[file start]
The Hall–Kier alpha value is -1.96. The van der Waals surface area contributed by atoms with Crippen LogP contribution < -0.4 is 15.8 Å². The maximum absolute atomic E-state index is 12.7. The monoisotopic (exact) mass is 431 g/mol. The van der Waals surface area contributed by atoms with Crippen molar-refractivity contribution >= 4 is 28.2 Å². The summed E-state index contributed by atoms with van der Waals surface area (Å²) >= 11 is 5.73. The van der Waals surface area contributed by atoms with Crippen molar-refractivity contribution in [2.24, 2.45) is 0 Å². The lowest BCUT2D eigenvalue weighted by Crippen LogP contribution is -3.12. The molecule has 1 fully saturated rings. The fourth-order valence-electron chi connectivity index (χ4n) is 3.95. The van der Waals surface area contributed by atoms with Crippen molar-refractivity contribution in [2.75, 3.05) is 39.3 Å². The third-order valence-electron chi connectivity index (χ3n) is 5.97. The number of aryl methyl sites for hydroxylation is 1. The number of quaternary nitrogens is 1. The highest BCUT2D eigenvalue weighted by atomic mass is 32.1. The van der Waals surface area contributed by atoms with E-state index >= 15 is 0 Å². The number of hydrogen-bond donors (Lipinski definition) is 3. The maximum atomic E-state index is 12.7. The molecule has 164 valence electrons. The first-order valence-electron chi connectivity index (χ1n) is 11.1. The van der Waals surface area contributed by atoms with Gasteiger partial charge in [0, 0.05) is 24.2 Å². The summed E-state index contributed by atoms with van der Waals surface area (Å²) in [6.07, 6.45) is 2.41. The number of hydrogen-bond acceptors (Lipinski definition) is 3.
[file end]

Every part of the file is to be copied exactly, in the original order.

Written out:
The Hall–Kier alpha value is -1.96. The van der Waals surface area contributed by atoms with Crippen LogP contribution < -0.4 is 15.8 Å². The maximum absolute atomic E-state index is 12.7. The monoisotopic (exact) mass is 431 g/mol. The van der Waals surface area contributed by atoms with Crippen molar-refractivity contribution >= 4 is 28.2 Å². The summed E-state index contributed by atoms with van der Waals surface area (Å²) >= 11 is 5.73. The van der Waals surface area contributed by atoms with Crippen molar-refractivity contribution in [2.24, 2.45) is 0 Å². The lowest BCUT2D eigenvalue weighted by Crippen LogP contribution is -3.12. The molecule has 1 fully saturated rings. The fourth-order valence-electron chi connectivity index (χ4n) is 3.95. The van der Waals surface area contributed by atoms with Crippen molar-refractivity contribution in [2.75, 3.05) is 39.3 Å². The third-order valence-electron chi connectivity index (χ3n) is 5.97. The number of aryl methyl sites for hydroxylation is 1. The number of quaternary nitrogens is 1. The highest BCUT2D eigenvalue weighted by atomic mass is 32.1. The van der Waals surface area contributed by atoms with E-state index >= 15 is 0 Å². The number of hydrogen-bond donors (Lipinski definition) is 3. The maximum atomic E-state index is 12.7. The molecule has 164 valence electrons. The first-order valence-electron chi connectivity index (χ1n) is 11.1. The van der Waals surface area contributed by atoms with Gasteiger partial charge in [0, 0.05) is 24.2 Å². The summed E-state index contributed by atoms with van der Waals surface area (Å²) in [6.07, 6.45) is 2.41. The number of hydrogen-bond acceptors (Lipinski definition) is 3.